A little murkier is the question of the commission. It’s really not as simple as ensuring the property practitioner has fulfilled his/her mandate because there are underlying administrative costs that are incurred by an agent’s support team and any technology in use. “Even assuming that the property never goes to market because the seller accepts the agent’s offer, the debate on whether to include a commission should default to the policies and procedures of the company that the purchasing agent works for. If the agent is independent, the decision may be to waive any commission, which is acceptable. An alternative is to prescribe a flat administration fee for seeing the transaction through,’ advises Myburgh.

Competing offers

Another scenario that may be of concern is when an agent introduces a competing offer against traditional buyers. Marsha Haupt-Cooper, the owner of Harcourts Oyster, presents some sound guidance. “As the agent owning, for example, a mandate, you must declare your offer as well as any other competing offer that is forthcoming.

“The basic rule is that neither buyer should have any insight regarding the offer of the other, which prevents an unfair advantage.” But herein lies another problem: the purchasing agent will be aware of a traditional buyer’s offer, and this, as Haupt-Cooper says, may be construed as a form of ‘insider trading’. There are at least two ways to avoid this. “The agent can present his offer first, therefore having no insight of what the competing offer is or will be, or the agent should only make an offer if there are no other buyers. This type of scenario demands full disclosure to the seller to avoid being accused of bidding against a buyer.”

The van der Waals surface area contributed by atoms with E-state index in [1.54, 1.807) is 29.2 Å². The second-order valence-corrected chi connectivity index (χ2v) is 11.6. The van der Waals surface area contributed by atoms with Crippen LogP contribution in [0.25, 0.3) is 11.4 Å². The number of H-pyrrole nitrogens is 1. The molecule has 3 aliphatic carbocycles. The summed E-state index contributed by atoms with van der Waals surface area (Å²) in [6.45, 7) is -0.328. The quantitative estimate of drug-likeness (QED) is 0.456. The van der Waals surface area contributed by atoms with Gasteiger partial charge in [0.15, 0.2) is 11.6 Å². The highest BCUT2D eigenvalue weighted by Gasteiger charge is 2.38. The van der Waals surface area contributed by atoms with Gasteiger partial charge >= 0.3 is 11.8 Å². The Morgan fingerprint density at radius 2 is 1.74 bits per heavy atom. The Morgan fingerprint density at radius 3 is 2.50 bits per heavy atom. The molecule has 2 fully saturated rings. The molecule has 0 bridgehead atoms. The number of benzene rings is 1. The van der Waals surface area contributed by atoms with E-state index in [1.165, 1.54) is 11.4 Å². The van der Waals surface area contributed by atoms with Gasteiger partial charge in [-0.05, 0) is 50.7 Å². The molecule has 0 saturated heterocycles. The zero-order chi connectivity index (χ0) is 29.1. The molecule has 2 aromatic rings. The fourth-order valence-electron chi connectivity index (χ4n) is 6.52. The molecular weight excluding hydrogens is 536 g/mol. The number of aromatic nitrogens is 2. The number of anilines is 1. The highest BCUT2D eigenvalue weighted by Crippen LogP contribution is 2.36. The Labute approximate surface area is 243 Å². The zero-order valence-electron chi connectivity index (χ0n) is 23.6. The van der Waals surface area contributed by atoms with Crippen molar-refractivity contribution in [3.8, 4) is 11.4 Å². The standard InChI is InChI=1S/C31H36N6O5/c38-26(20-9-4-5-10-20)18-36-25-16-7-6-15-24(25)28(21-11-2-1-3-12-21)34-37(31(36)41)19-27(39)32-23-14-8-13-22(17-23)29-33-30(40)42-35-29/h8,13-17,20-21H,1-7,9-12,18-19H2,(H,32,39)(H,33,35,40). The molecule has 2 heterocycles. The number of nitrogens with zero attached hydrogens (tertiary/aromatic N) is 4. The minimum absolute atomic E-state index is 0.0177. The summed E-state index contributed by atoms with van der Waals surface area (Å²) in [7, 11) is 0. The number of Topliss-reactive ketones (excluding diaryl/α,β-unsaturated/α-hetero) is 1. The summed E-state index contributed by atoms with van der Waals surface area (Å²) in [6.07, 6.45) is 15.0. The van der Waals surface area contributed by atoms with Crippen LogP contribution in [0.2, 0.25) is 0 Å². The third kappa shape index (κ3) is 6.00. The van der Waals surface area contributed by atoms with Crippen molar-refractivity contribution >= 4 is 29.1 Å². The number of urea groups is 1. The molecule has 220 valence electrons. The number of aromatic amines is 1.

Van der Linde says that the regulations about the duty to disclose and Regulation 34.4.1 are categorical in that no agent may willfully fail to present an offer or cause such an offer not to be presented. “In my opinion, despite it being contrary to codes of conduct, not disclosing is unethical, and the competing buyer may report the agent to the Property Practitioners Regulatory Authority for further investigation.

“Agents should give a lot of thought to whether or not to buy through their own portfolios. Their actions need to be above reproach with full disclosure, especially since there is a duty of care legally and morally to attend to their clients, and at no point should any property practitioner take advantage of their clients.”


Whilst one can applaud the ethical approach agents take when buying out of their own portfolios, there may still be questions about whether all protocols have been followed, the vagueness of which may remain a challenge until there is absolute clarity. Therefore, it may be in a property practitioner’s best ‘ethical’ interest to pass the property onto another agent to market, especially considering that ethics can be interpreted differently by society depending on the context. After all, in today’s ever-watchful and critical society, even when found innocent, any slur could be ruinous to individuals and brands.

Writer : Kerry Dimmer